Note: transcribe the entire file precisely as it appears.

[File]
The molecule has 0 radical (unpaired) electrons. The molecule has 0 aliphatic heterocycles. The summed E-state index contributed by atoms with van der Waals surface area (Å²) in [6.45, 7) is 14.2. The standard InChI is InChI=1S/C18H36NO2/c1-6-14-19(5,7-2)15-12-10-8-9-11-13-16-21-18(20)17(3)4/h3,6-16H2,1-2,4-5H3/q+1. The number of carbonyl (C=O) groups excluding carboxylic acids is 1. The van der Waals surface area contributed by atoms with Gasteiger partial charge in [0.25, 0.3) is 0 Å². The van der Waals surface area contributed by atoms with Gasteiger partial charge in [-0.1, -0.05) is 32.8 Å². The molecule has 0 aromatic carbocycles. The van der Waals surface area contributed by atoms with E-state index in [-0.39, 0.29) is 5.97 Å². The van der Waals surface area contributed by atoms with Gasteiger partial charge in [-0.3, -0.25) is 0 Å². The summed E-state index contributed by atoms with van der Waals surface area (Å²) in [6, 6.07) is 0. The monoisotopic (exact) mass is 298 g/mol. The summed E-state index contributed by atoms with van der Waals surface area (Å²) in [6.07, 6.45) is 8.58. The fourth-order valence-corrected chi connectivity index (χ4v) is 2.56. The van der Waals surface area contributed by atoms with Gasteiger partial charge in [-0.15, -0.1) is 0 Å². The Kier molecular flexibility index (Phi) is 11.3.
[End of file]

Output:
The molecule has 0 radical (unpaired) electrons. The molecule has 0 aliphatic heterocycles. The summed E-state index contributed by atoms with van der Waals surface area (Å²) in [6.45, 7) is 14.2. The standard InChI is InChI=1S/C18H36NO2/c1-6-14-19(5,7-2)15-12-10-8-9-11-13-16-21-18(20)17(3)4/h3,6-16H2,1-2,4-5H3/q+1. The number of carbonyl (C=O) groups excluding carboxylic acids is 1. The van der Waals surface area contributed by atoms with Gasteiger partial charge in [0.25, 0.3) is 0 Å². The van der Waals surface area contributed by atoms with Gasteiger partial charge in [-0.1, -0.05) is 32.8 Å². The molecule has 0 aromatic carbocycles. The van der Waals surface area contributed by atoms with E-state index in [-0.39, 0.29) is 5.97 Å². The van der Waals surface area contributed by atoms with Gasteiger partial charge in [-0.3, -0.25) is 0 Å². The summed E-state index contributed by atoms with van der Waals surface area (Å²) in [6, 6.07) is 0. The monoisotopic (exact) mass is 298 g/mol. The summed E-state index contributed by atoms with van der Waals surface area (Å²) in [6.07, 6.45) is 8.58. The fourth-order valence-corrected chi connectivity index (χ4v) is 2.56. The van der Waals surface area contributed by atoms with Gasteiger partial charge in [-0.15, -0.1) is 0 Å². The Kier molecular flexibility index (Phi) is 11.3.